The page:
Some of the world’s largest real estate companies are using Big Data to grow revenue and reduce costs. Names like Brookfield and Blackrock have doubled down on their data collection and invested heavily in recent years to use this data to help their team make better investment decisions.
While the big end of town has embraced this opportunity, we think the trend is set to filter down into mid-tier companies in the residential real estate space.
In this note, we discuss:
- Big Data — What does it really mean
- Residential opportunity
- Cost/benefit analysis
- How Wealthi partners with real estate companies to provide big data capabilities
So what is Big Data
It depends on who you ask. The way we think about Big Data is a collection of data, both internal and external, the requires a framework to source, manage and analyse. The framework is key. Big Data for Amazon or Costco is very different to Big Data for real estate companies. The concepts might be similar, but the structure and framework are completely different.
The key to Big Data is combining the three Vs — Volume, Velocity and Variety. That’s why it’s big. Because there’s a lot of it.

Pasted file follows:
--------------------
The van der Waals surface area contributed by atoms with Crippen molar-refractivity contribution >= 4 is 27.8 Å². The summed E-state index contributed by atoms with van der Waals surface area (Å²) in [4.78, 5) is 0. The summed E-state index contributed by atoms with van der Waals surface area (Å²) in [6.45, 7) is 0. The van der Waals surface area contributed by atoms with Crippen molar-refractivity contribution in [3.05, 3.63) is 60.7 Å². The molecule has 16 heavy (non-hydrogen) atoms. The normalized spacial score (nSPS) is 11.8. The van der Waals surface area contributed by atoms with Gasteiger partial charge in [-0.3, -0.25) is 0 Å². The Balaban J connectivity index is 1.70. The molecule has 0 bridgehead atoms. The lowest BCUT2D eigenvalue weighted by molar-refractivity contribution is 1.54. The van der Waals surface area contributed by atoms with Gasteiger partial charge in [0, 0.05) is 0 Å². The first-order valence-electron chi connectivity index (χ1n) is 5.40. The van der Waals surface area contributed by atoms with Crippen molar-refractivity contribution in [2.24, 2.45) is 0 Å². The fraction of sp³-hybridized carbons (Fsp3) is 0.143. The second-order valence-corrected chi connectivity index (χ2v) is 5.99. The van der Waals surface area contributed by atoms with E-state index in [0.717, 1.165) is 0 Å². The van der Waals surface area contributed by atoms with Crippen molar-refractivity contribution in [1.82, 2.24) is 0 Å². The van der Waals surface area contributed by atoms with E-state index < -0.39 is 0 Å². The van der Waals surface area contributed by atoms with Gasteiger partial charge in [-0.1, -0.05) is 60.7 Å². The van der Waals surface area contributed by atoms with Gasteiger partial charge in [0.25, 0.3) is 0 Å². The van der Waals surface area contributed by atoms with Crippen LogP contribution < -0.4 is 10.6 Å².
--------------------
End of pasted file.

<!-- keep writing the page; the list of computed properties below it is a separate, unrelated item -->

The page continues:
For commercial real estate, the applications are obvious. Large asset owners can collate data on asset sales, leasing transactions, their tenants, movement within their buildings, company trends etc. This is only useful when the data is warehoused, organised and then analysed to be useful for decision makers.
The most valuable real estate companies in the residential real estate space are already using Big Data. This is their secret sauce. It’s not the large home builders, brokerages or developers. It’s the online portals that collect, organise and sell data. Zillow and REA Group (owner of Realtor) are perfect examples.
They dominate almost every single online lead that turns into a real estate transaction within the US Market. Both Zillow and Realtor between them generate about 100 million users per month. They take that data and sell it to brokerages and agents. Commissions paid to agents are partially transferred to Zillow and Realtor in the form of advertising revenue. In reality, though, it’s just a Big Data play.
Zillow and Realtor have realised that the most valuable data they can collect and sell is around lead generation for brokerages and agents. It’s simple and it works. Zillow is valued at around US$10bn and REA Group at around US$13bn.
It’s hard to think of any successful real estate brokerage, estate developer or home building company that has the same value. But this presents an opportunity. The successful residential real estate companies of the future will be those who collect, organise, analyse and commercialise their data effectively.
Compass is a perfect example of a traditional brokerage, built around technology. It’s raised US$1.2bn from some of the world’s largest and most respected investors. They agree with its vision. Gary Keller, CEO of Keller Williams, agrees too. We were there when he gave this presentation in San Francisco last year.